Forgotten & Surreal Instruments [#42]

Two nights ago we had the privilege of listening to the latest show put together by the Society of Strange and Ancient Instruments. Never heard of them? Well, neither had I. In fairness, had we not known one of the musicians (who, it turns out, was stepping in for another member) we still wouldn’t know about the Society and certainly wouldn’t have heard them perform.

Which is rather lucky, because both the members and the performance itself were brilliant. I had absolutely no idea what to expect and, frankly, even if I’d read a blurb or heard an explanation I doubt my expectations would have fitted the reality. In brief, the hour-or-so performance was a string quartet playing a medley of medieval and modern compositions, interspersed with readings from Sir Francis Bacon, the 16th century philosopher and naturalist. Oh, except the string instruments on which they played were not your standard violins, cellos etc. but rather the likes of the trumpet marine (one of the only ones in the world), viola bastarda (the only one in the world), gothic bray harp and utterly bizarre looking nyckelharpa (to name only a few, with each musician swapping instruments at least once throughout the performance). Layered on top of these medieval instruments were sound recordings, (occasional) electronic music and various distortions – these being the remit of the fifth musician, whom we know.

The result is a fascinating walk down both scientific and musical history. Francis Bacon has some wonderful excerpts on the nature of sound, the concept of his titular “Sound Houses” (from his New Atlantis, which I really must read) and Medieval anecdotes about noise in general. I doubt that a group of revellers truly did clap hard enough to “make the air thinner and cause the birds to fall from the sky” [paraphrased] but his observations on sound propagation are wonderfully modern and his vision for the future of music consumption is, at times, eerily prophetic. The excerpts were performed brilliantly by a live actor, lending a very clever degree of wit, movement and comedy to proceedings.

Alongside, and greatly overshadowing, the classical excerpts from Bacon was the music itself. For the most part, the musical performance was just incredibly well played Medieval fare. It’s a genre which I love, because it feels somehow incredibly alien whilst the core rhythms and structures, at times, feel almost pop like. The sound mixing was brilliant, allowing the whole medley to produce a wonderfully lyrical and complementary music whilst still permitting you to hone in on individual instruments, which you absolutely wanted to do from time-to-time. In particular, the trumpet marine was fascinating. A single stringed instrument with dozens of hidden vibration panels and sympathetic strings it could produce a bizarre array of sounds. I’m not so convinced as to the claims likening it to a trumpet, whose sound is much fuller and cleaner, but there is definitely a level of reverb and rasp which I’ve never heard from a stringed instrument before. I’m genuinely tempted to donate to their crowd funding campaign to get four of them made, just to hear what several of these instruments could produce together! Personally, though, my favourite was the weirdly altered bray harp, with small pegs fastened to the end of each string creating a very harsh, discordant noise completely antithetical to the classically perceived sounds of a harp.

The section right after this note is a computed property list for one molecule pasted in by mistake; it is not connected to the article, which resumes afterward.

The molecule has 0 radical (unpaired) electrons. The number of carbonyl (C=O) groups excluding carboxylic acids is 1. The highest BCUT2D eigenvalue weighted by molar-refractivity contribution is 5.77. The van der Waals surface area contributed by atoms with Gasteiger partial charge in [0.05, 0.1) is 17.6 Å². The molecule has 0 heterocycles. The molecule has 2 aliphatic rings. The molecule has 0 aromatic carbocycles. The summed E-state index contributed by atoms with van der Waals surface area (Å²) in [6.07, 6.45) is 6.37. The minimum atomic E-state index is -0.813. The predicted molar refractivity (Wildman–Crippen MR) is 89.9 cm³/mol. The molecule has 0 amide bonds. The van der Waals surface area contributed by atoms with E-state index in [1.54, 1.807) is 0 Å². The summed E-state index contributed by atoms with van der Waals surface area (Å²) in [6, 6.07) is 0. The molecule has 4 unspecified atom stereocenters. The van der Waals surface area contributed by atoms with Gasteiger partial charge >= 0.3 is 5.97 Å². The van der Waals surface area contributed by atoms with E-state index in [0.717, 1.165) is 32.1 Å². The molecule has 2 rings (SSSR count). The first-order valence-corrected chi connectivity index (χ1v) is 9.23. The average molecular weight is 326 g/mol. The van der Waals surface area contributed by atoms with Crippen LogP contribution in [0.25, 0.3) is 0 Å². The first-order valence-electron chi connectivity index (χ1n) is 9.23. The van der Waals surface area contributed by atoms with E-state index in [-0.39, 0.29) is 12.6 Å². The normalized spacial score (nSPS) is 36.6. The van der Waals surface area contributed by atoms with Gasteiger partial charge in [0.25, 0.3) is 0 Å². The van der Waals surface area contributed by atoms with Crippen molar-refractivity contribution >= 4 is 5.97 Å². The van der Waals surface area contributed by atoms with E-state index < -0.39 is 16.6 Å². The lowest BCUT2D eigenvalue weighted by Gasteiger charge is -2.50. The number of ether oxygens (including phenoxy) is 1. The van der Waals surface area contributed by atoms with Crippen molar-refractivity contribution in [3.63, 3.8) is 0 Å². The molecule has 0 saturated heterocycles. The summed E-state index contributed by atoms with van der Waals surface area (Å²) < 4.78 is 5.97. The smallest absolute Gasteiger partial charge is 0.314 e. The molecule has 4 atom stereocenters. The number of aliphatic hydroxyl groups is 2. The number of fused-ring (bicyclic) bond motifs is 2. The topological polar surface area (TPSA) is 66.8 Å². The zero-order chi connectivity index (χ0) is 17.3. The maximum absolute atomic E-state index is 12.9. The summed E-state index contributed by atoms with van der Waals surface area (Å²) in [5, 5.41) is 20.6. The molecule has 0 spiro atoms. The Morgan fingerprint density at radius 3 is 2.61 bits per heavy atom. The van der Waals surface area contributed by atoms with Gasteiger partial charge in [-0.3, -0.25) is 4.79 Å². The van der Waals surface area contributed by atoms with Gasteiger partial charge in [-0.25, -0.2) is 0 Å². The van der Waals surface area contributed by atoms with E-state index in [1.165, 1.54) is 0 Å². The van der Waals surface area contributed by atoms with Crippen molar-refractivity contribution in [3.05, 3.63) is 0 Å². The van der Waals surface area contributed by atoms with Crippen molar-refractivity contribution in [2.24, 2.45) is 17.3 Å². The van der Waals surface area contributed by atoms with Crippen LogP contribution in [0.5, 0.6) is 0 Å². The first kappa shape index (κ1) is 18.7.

Whilst there were new compositions interspersed with ancient, you really couldn’t tell them apart, and although the mixture of Medieval strings and modern audio sampling sounds odd on paper, in reality it worked extremely well. One of the last pieces performed, with the most electronic overlays, in fact felt ripe for sampling beneath a grime track, a combination I would happily pay to listen to. When paired alongside the esoteric poetry of Bacon’s prose and the atmospheric setting, an equally ancient church in the centre of a mist enshrouded town on the Moor, the result was wonderfully evocative and utterly riveting. An extremely fun way to spend the evening!

Stickers, Eclipses and Lighthouses [#36]

Today is a day for another round-up of interesting pieces from across the web. Nothing too special, but hopefully a little intriguing.

First up is Google Lighthouse, one of the many branches of the Alphabet behemoth and a pretty interesting little project. I haven’t actually managed to get it up and running, but I’ll definitely be trying it out on theAdhocracy some time soon (and probably weeping at the result). I don’t need to test it, though, to see it will be a very useful tool in battling the increasingly problematic issue of internet lag.

Second is the article which led me to Lighthouse in the first place: AMPersan, by Ethan Marcotte. Not much to add to this one, just another voice adding weight to my uneasiness with the idea of AMP and similar projects. Well worth a read if you’re interested in the open web.

In third place is a collection of ‘achievement’ stickers doing the rounds of the blogosphere right now. Originally designed by Jeremy Nguyen, published on The New Yorker and personally discovered via TheLogoSmith, the stickers are a humorous look at the pitfalls of being self employed. They’re specifically designed for freelance designers, but I feel a lot of them are applicable across disciplines. If you work from home, you’ll probably find yourself smiling and nodding.

Fourth on the list is a simple article from Martian Craft outlining “The Importance of Routine“. The post is aimed at remote works and is far from news to me, but it is a well written example of how to apply this kind of thinking. I’m saving it here more to try and force myself into setting something like this up for my own free time.